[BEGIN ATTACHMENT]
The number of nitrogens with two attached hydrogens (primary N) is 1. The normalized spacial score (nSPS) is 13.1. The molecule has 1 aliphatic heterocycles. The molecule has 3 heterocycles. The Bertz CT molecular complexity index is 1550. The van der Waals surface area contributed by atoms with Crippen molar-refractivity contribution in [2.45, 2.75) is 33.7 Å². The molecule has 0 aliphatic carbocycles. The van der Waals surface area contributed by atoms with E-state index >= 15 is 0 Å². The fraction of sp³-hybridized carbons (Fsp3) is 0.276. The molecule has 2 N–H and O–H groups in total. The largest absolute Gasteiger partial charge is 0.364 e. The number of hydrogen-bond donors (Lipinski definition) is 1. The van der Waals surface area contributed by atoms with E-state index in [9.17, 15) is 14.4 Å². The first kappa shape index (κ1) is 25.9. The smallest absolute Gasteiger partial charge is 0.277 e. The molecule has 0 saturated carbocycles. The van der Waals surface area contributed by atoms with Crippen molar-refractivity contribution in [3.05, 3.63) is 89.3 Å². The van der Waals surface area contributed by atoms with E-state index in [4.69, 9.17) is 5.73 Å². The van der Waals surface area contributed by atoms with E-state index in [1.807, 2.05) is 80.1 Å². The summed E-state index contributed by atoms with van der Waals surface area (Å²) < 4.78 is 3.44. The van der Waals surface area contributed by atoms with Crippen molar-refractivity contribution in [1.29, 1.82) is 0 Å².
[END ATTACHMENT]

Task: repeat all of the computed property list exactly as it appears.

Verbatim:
The number of nitrogens with two attached hydrogens (primary N) is 1. The normalized spacial score (nSPS) is 13.1. The molecule has 1 aliphatic heterocycles. The molecule has 3 heterocycles. The Bertz CT molecular complexity index is 1550. The van der Waals surface area contributed by atoms with Crippen molar-refractivity contribution in [2.45, 2.75) is 33.7 Å². The molecule has 0 aliphatic carbocycles. The van der Waals surface area contributed by atoms with E-state index >= 15 is 0 Å². The fraction of sp³-hybridized carbons (Fsp3) is 0.276. The molecule has 2 N–H and O–H groups in total. The largest absolute Gasteiger partial charge is 0.364 e. The number of hydrogen-bond donors (Lipinski definition) is 1. The van der Waals surface area contributed by atoms with E-state index in [9.17, 15) is 14.4 Å². The first kappa shape index (κ1) is 25.9. The smallest absolute Gasteiger partial charge is 0.277 e. The molecule has 0 saturated carbocycles. The van der Waals surface area contributed by atoms with Crippen molar-refractivity contribution in [3.05, 3.63) is 89.3 Å². The van der Waals surface area contributed by atoms with E-state index in [4.69, 9.17) is 5.73 Å². The van der Waals surface area contributed by atoms with E-state index in [1.807, 2.05) is 80.1 Å². The summed E-state index contributed by atoms with van der Waals surface area (Å²) < 4.78 is 3.44. The van der Waals surface area contributed by atoms with Crippen molar-refractivity contribution in [1.29, 1.82) is 0 Å².